An Overdrawn Account from Stolen Debit Card Information

A few weeks ago, I received an email and text message alert from our credit union, notifying me that someone had stolen my debit card information. They had attempted to run three charges against it, exceeding the available balance in the process. My initial reaction was to get a little upset. How could my card information have been stolen? I am so careful.

In my mind, I quickly ran through a laundry list of reasons why this shouldn’t have happened.

  1. Checking my wallet; yep, I still have the card.
  2. I haven’t left it anywhere; so, it hasn’t been out of my possession.
  3. I haven’t used it to buy anything online.
  4. I haven’t used it at any sit-down restaurants.
  5. I safeguard the pin number, refusing to make debit purchases with the card.*

Besides, trying to steal from that account was pointless. I don’t even keep that much money in… Oh, wait. Yeah. I don’t keep that much money in that account.

I suddenly had a flashback to when I had set it up, and apprehension became relief. I was thankful that I had taken the time — on a day that I was "too busy" — to swing by our Credit Union. This was my discretionary spending account. I always make an effort to be responsible with where and how it is used; but, admittedly, I do make a lot of little purchases — at a lot of retailers, which presents a risk. But, this is the reason why the account had gotten overdrawn so easily. There wasn’t much of a balance to take, and there never is. We move money over as it is needed, from our main checking account.

Why do you need to set up a discretionary account?

Sure, we are all "too busy". But, setting up another account is relatively quick and easy to do; and, when something goes wrong — like it did for me — it doesn’t become a huge hassle to clear up. I lost no money. There were no recurring charges tied to this card, so no calls needed to be made. And, I was in and out of my local branch in fifteen minutes, with a new debit card that they had printed off, in hand.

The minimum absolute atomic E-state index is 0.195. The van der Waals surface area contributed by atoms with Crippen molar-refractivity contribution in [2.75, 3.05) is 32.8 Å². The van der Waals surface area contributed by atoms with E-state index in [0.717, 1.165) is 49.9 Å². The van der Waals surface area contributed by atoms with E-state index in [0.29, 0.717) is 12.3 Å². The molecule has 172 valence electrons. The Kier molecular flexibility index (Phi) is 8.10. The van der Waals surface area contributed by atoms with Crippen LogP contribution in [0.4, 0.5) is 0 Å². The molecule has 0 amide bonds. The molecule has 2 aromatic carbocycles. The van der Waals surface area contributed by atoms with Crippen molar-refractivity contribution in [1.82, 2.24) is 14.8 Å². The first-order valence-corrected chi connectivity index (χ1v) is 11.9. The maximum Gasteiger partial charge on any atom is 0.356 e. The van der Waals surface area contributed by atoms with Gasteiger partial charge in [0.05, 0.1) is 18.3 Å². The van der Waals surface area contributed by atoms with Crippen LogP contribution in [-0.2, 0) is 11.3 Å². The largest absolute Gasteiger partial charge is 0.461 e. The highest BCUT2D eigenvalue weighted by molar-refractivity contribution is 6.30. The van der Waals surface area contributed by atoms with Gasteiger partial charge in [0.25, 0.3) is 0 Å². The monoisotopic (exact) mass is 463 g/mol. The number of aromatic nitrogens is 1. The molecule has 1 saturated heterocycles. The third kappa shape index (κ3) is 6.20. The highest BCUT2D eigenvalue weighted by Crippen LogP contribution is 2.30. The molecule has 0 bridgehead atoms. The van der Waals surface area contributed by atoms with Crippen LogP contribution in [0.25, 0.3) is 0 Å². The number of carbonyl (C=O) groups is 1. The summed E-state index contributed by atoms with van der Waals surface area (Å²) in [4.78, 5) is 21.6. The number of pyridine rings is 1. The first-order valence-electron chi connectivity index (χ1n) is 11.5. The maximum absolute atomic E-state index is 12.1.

As careful as you think you are being, it may not matter. I am always on the lookout to avoid anything that appears suspicious, and I have been hit twice in the past year.

Criminals have become very adept at developing credit card "skimmers", ones that can be added and removed from a card reader in a flash. They have also learned to streamline the appearance of these devices, fashioning them to blend in and slip by unsuspecting patrons at legitimate merchants. Because they are located outside, gas pumps have become a target of choice. Gas stations allow for a very rapid exit if the perpetrators happen to be spotted. All they have to do is drive off, and… go find another location where they can set up.

Taking into consideration that the charges, which overdrew my account, were all attempted at gas stations; our credit union determined that this is likely how my card had been compromised. Gas stations are also often targeted by the fraud that results from card theft. A criminal is going to "work" where they feel most comfortable.

Avoid becoming part of the problem.

Have you ever been approached by someone at a gas station asking if you would like… "a deal on your gas"? They will offer to fill up your vehicle, which would normally cost you $40, and all you have to do is give them $20 — cash (of course). You should recognize this as an obvious scam, and then remember that the card being used to buy the gas was likely stolen or cloned, from someone just like you or me. No matter how enticing the offer seems… PASS. Even if you are "sure" that you will get away with it… PASS. Any time a deal seems too good to be true, there is a reason for it; and, it is rarely a good one.

Contrary to what others might think, this isn’t a victimless crime. That "guaranteed" money sitting in banks must be replaced from somewhere, and that cost eventually makes it back down to everyone in the form of higher fees. With so many ordinary people taking advantage of these types of "offers", the criminal activity behind it can only grow.

Don’t become a party to credit card fraud. It is wrong, and if that isn’t enough for you, think of it in terms of risk. If it can be assumed that you knew the deal wasn’t legal, you can get in a lot of trouble. It isn’t worth it. Remember, gas stations have cameras. No one said that all of the criminals involved in this scam have to be smart. Don’t become one of them.

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